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Korngold – Die tote Stadt

Willy Decker – Director

Ingo Metzmacher – Conductor

Wolfgang Gussmann – Designs

Wolfgang Gobbel – Lighting


Paul – Stephen Gould

Marie/Marietta – Nadja Michael

Frans/Fritz – Gerald Finley

Brigitta – Kathleen Wilkinson


Royal Opera House, 30 January 2009


In later years Korngold proved himself to be a master of the cinema score, and the signs are already well in place in this opera with its sweeping melodies and lush orchestration.  Under the baton of Ingo Metzmacher the orchestra of the ROH, overflowing into boxes at three levels, took to it like a duck to water pouring waves of rich emotional sound into every corner of the house. 


By contrast, Willy Decker’s staging, which was first aired at the 2004 Salzburg Festival, takes a more dispassionate approach – his characters appear mentally fragile; their hallucinatory moments are very chill nightmares.


Paul, is a man obsessed with his dead wife, surrounding himself with her portraits and preserving a long plait of her hair.    Suddenly he is confronted by a woman who is her near-double and the encounter sparks of a series of incidents part real, part fantasy.   The role makes immense vocal demands on the singer, not least in terms of stamina.  At this, the second performance in the run, Stephen Gould showed some signs of fatigue, although he sensibly conserved his full strength for the moments where it would most count.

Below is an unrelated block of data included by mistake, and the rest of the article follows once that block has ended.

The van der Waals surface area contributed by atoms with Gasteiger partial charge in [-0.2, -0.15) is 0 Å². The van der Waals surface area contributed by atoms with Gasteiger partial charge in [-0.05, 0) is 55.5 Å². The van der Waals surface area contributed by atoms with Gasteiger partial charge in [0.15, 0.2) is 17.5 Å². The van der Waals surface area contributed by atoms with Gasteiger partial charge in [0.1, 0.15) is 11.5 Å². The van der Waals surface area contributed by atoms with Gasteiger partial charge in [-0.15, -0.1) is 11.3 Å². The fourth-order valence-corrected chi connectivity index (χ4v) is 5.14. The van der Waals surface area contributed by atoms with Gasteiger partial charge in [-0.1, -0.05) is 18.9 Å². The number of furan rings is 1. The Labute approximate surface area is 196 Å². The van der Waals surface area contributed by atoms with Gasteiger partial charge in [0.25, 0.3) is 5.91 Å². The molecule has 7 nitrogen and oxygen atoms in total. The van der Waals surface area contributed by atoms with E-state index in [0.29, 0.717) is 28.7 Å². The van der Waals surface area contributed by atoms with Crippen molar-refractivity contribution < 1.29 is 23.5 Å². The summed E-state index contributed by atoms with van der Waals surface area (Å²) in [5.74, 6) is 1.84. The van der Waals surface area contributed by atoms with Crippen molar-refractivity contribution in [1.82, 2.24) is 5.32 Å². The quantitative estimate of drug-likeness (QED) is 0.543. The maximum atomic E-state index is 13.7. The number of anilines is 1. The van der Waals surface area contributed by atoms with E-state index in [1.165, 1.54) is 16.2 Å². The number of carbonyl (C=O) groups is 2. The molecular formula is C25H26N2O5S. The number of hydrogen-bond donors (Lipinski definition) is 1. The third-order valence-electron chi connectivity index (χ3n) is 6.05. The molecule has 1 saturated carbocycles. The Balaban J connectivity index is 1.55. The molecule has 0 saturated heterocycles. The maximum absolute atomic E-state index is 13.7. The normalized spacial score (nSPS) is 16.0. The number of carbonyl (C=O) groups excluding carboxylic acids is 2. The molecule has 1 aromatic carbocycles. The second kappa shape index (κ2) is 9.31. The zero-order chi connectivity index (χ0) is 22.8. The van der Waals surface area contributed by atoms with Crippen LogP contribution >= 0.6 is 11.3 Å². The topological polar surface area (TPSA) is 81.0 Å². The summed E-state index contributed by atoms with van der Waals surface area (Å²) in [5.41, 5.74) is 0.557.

As the double heroine, Nadja Michael demonstrated that she is an actress of considerable skill.  She moves with the grace of a dancer with limbs that seem completely elastic.  Her voice is another matter, having recently moved from mezzo to soprano, raw edges and a lack of flexibility were in evidence.


Only the ever dependable Gerald Finley (Frank/Fritz) produced the command and silkiness of tone to match the music, demonstrated to the full in the Pierrot’s song, which was probably the high spot of the evening.


Wolfgang Gussmann’s designs were very effective, and some gorgeously melting cinematic effects in Wolfgang Gobbel’s lighting.  London audiences have waited ninety years to see a staging of this opera.  It may not have proved itself a masterpiece, but it has sufficient merit to earn itself a repeat showing within a shorter period.


Serena Fenwick

Stephen Gould (Paul), Nadja Michael (Marie) (photo: Bill Cooper)